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Contributor: Barbara Carlton

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This is the ritual: stand naked
on the bluff before dawn and watch
the night begin to melt at its edge;
watch the hills across the water emerge
as shapes reflected in glass, for no air moves;
watch a band of light spread coral
at the horizon like a breath of grace;

pretend you are the first human standing, on
the first morning, the uses of air and forest, land
and sea still to be discovered: it’s just you
and the earth, all one, and the smells
of cedar and salt water make you want to run,
shout, be still, all at once;

watch the sun breach the ridge and drift
into the sky, where you can’t look at it
any longer; the breeze that rises
with the day swirls against your skin and
riffles the surface of the water, gusting drops
of sunlight toward you.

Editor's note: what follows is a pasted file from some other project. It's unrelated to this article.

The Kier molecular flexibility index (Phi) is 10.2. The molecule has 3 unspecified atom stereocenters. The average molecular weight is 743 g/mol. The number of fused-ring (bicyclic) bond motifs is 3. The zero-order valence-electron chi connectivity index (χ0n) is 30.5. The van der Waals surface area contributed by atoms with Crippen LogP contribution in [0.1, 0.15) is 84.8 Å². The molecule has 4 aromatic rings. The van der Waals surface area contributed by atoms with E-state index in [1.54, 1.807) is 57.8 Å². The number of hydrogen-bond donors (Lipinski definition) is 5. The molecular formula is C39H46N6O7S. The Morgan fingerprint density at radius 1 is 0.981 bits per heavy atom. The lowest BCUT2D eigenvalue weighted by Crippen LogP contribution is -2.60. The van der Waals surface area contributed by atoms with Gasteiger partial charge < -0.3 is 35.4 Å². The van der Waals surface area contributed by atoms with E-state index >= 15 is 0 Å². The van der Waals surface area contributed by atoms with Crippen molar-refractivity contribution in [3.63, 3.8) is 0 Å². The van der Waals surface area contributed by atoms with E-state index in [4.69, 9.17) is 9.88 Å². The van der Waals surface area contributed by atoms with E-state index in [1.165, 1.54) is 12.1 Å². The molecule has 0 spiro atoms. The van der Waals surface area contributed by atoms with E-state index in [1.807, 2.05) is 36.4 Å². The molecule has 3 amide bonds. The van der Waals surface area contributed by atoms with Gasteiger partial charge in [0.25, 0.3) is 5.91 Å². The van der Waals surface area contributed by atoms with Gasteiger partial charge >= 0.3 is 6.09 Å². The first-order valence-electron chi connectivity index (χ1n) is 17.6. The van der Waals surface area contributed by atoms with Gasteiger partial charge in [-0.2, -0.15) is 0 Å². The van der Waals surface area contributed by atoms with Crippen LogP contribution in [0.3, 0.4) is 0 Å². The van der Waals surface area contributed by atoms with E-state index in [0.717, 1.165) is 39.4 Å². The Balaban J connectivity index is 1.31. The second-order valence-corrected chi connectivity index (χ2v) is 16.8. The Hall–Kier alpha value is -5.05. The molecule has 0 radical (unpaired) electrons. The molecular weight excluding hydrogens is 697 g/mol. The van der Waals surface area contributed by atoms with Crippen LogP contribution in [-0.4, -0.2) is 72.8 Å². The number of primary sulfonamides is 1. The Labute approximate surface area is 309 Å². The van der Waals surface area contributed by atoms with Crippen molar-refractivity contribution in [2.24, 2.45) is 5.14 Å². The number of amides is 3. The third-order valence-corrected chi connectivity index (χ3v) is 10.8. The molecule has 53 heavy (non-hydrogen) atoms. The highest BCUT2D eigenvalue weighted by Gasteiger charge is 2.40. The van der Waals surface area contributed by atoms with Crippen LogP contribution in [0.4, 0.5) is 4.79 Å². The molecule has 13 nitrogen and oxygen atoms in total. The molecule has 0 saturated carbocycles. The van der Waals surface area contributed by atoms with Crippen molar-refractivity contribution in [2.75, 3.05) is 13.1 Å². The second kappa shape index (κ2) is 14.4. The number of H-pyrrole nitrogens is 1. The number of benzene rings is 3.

Reach for them. Understand you will
never touch, for you are separate now.

Later, run to Diamond Lake and watch the diamonds
skitter across the surface like wind made light,
while two ravens, who have been here since the beginning,
circle in the eddy overhead.

- - -
I am a writer and architect living in the San Diego, California, area. My parents are long dead and my children are grown. It's a good vantage point for thinking.


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Contributor: Sravani Singampalli

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I have seen those
Breathtaking cherry blossoms,
Wonderful cascades, serene woods
And lonely valleys.
I really felt happy seeing
All the beauties of nature.
I never thought of anything
More beautiful than this
But when I heard the laughter
Of those poor innocent children
When I saw them jumping in happiness
After receiving goodies
I changed my mind.
That old man in their street
Is perhaps more fortunate than me.
He can behold this every day
Selling his delicious roasted peanuts
And giving some to these
Poor little kids
At the end of the day.

*Elysium- a place or state of perfect happiness.

- - -
Sravani singampalli is a 22 year old poet from india. She is presently pursuing doctor of pharmacy at JNTU KAKINADA university in Andhra Pradesh, India.


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Contributor: Blake Garlock

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It was crisp and cool